Chingwizi needs urgent intervention

HARARE - Some of the families forced by floods to leave their land from which they were sustaining their livelihoods in Tokwe-Mukorsi flood basin, are now trying to survive by working as daily wage labourers in Triangle.

We reiterate, the situation has become incredibly desperate after officers from the Zimbabwe National Army (ZNA) destroyed tents at the camp last weekend in retributive attacks believed to be linked to an earlier arson attack on two police vehicles.

About 300 victims from Chingwizi were indiscriminately arrested on charges of carrying out the arson attacks. At least 29 villagers appeared at Chiredzi Magistrates’ Court on Tuesday where they were charged with committing public violence.

The majority have since migrated to Triangle for seasonal work for their survival, and are living in very precarious conditions. What is heart-rending is that women and children are being deprived of basic education and health services and are facing hunger and malnutrition. As a state party to the International Covenant on Economic, Social and Cultural Rights, Zimbabwe is obliged to implement the right to adequate food.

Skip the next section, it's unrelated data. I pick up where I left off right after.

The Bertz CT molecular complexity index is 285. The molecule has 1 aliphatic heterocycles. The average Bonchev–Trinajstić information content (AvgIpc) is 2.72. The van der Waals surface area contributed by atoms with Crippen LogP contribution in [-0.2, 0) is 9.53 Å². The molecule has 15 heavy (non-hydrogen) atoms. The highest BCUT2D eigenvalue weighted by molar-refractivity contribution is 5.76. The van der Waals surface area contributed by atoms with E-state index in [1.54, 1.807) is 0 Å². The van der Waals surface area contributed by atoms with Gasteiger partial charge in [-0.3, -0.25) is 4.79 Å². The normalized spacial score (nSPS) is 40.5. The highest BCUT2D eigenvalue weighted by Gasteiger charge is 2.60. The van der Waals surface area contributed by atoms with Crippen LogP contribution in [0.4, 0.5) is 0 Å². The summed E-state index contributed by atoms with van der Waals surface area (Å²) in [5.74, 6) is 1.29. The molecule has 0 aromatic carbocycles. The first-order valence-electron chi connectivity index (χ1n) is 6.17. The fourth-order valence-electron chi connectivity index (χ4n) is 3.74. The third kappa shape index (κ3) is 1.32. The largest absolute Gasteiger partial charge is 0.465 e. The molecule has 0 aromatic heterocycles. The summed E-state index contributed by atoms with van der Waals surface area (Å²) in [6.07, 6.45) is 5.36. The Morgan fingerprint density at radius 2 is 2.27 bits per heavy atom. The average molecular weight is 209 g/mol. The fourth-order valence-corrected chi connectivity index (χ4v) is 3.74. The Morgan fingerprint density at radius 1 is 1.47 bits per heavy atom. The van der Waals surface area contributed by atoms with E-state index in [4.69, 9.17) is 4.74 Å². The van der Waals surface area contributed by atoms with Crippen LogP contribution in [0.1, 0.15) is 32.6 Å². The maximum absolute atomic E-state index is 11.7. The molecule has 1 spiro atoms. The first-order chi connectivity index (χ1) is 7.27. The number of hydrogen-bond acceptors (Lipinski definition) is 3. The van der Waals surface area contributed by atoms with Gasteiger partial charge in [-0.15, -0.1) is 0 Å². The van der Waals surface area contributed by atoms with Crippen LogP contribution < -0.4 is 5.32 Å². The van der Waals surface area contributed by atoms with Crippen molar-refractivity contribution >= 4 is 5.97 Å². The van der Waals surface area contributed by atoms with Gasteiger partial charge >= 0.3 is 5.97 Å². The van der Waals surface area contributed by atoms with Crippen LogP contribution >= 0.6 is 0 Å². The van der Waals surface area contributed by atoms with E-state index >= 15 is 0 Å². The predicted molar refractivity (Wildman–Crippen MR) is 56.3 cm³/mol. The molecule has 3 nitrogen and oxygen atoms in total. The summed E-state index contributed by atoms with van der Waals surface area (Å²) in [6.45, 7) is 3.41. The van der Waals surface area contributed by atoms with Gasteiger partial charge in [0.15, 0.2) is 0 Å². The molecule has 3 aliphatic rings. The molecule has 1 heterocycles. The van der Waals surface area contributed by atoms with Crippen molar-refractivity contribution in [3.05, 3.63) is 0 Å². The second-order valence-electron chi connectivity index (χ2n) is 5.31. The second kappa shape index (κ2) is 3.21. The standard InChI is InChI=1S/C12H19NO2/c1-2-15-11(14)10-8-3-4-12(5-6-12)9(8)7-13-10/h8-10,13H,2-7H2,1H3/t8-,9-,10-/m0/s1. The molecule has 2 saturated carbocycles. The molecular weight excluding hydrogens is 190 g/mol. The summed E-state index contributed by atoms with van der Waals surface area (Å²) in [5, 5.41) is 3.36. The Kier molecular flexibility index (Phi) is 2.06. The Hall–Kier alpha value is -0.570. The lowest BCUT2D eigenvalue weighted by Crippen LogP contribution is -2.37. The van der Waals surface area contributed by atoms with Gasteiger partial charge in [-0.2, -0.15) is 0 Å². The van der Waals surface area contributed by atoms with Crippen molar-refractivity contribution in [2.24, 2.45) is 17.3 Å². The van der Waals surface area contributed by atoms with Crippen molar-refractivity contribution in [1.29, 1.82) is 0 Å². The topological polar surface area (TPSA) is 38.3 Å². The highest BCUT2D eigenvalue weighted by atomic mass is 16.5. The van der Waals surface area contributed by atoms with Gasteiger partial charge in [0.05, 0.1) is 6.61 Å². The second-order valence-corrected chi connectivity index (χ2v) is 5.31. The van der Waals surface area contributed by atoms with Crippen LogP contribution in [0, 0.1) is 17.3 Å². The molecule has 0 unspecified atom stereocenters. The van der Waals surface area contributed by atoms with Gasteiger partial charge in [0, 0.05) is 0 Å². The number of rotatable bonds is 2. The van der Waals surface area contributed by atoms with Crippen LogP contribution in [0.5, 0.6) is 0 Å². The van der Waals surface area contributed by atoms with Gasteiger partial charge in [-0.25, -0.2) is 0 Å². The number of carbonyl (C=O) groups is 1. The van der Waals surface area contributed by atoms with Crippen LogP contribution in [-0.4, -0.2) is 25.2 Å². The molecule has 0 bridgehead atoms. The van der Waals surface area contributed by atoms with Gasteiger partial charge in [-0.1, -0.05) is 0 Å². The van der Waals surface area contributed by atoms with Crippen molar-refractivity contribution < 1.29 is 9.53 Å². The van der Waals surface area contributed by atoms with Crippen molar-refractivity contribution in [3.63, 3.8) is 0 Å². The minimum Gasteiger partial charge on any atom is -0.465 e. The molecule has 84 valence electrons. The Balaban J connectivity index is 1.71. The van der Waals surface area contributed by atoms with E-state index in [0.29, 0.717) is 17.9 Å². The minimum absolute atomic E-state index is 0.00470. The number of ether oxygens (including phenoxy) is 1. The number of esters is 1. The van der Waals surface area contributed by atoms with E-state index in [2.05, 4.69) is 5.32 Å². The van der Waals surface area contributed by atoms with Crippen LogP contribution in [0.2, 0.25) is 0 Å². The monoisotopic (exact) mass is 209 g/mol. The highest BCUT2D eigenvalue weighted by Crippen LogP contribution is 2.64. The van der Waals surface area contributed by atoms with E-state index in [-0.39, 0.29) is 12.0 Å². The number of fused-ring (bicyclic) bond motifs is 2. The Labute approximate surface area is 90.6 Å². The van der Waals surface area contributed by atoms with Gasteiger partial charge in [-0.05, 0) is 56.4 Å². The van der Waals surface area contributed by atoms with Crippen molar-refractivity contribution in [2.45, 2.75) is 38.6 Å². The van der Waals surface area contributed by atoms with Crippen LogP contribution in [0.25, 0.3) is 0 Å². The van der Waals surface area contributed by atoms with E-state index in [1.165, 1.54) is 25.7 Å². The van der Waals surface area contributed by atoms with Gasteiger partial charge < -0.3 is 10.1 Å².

Under this obligation, states have to adopt measures to facilitate that people feed themselves, ensure their access to productive resources, and if they are not able to do so, provide them with food. Victims of natural disasters, people living in disaster-prone areas and other specially-disadvantaged groups need special attention and priority consideration with respect to accessibility of food.

The right to adequate food, like any other human right, imposes three types or levels of obligations on state parties. This obligation also applies for persons who are victims of natural or other disasters like those in Chingwizi.

Government cannot abdicate this responsibility.

According to the human rights standards on the right to adequate food, in case of natural disasters, under the obligation to fulfil, if people lose their access to resources which are necessary to feed themselves, states are obliged in the short term to provide food to the victims of the catastrophe.

This is not happening in Chingwizi. The government must provide food assistance to those in need in Chingwizi, and if it cannot, should request international assistance if their own resources do not suffice, and should facilitate safe and unimpeded access for international assistance.

In line with the obligation to fulfil the right to food, government must continue to distribute food to the Chingwizi families. Taking into account that Zimbabwe as a state party to the International Covenant on Economic, Social and Cultural Rights, it is obliged to respect, protect and fulfil the right to food for villagers in Chingwizi. Is that too much to ask?

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